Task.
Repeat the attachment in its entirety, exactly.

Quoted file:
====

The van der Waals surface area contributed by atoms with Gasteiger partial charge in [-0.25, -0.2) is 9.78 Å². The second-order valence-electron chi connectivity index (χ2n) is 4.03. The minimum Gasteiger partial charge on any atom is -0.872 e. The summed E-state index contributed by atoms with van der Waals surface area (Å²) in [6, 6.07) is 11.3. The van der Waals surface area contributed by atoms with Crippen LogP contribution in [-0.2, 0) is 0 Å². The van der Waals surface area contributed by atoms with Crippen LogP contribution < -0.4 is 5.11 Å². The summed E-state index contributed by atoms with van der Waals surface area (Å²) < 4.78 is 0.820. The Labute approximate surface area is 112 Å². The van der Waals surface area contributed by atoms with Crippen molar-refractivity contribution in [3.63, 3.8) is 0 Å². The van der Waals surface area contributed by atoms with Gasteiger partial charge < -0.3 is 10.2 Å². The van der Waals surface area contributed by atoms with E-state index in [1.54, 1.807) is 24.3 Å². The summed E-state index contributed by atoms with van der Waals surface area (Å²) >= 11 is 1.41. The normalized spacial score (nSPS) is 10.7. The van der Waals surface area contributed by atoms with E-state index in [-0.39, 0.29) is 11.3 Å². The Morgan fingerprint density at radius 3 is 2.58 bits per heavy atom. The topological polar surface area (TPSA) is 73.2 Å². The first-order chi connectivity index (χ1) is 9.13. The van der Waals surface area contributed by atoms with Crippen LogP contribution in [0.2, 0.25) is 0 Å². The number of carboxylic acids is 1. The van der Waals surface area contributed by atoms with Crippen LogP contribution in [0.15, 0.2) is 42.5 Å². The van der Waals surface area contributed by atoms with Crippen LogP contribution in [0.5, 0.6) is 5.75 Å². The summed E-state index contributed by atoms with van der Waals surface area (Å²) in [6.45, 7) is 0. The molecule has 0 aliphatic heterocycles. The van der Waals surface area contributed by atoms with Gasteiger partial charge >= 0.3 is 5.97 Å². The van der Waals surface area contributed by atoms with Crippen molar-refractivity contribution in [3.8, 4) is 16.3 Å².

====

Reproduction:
The van der Waals surface area contributed by atoms with Gasteiger partial charge in [-0.25, -0.2) is 9.78 Å². The second-order valence-electron chi connectivity index (χ2n) is 4.03. The minimum Gasteiger partial charge on any atom is -0.872 e. The summed E-state index contributed by atoms with van der Waals surface area (Å²) in [6, 6.07) is 11.3. The van der Waals surface area contributed by atoms with Crippen LogP contribution in [-0.2, 0) is 0 Å². The van der Waals surface area contributed by atoms with Crippen LogP contribution < -0.4 is 5.11 Å². The summed E-state index contributed by atoms with van der Waals surface area (Å²) < 4.78 is 0.820. The Labute approximate surface area is 112 Å². The van der Waals surface area contributed by atoms with Crippen molar-refractivity contribution in [3.63, 3.8) is 0 Å². The van der Waals surface area contributed by atoms with Gasteiger partial charge < -0.3 is 10.2 Å². The van der Waals surface area contributed by atoms with E-state index in [1.54, 1.807) is 24.3 Å². The summed E-state index contributed by atoms with van der Waals surface area (Å²) >= 11 is 1.41. The normalized spacial score (nSPS) is 10.7. The van der Waals surface area contributed by atoms with E-state index in [-0.39, 0.29) is 11.3 Å². The Morgan fingerprint density at radius 3 is 2.58 bits per heavy atom. The topological polar surface area (TPSA) is 73.2 Å². The first-order chi connectivity index (χ1) is 9.13. The van der Waals surface area contributed by atoms with Crippen LogP contribution in [0.2, 0.25) is 0 Å². The number of carboxylic acids is 1. The van der Waals surface area contributed by atoms with Crippen LogP contribution in [0.15, 0.2) is 42.5 Å². The van der Waals surface area contributed by atoms with Crippen LogP contribution in [0.5, 0.6) is 5.75 Å². The summed E-state index contributed by atoms with van der Waals surface area (Å²) in [6.45, 7) is 0. The molecule has 0 aliphatic heterocycles. The van der Waals surface area contributed by atoms with Gasteiger partial charge >= 0.3 is 5.97 Å². The van der Waals surface area contributed by atoms with Crippen molar-refractivity contribution in [3.8, 4) is 16.3 Å².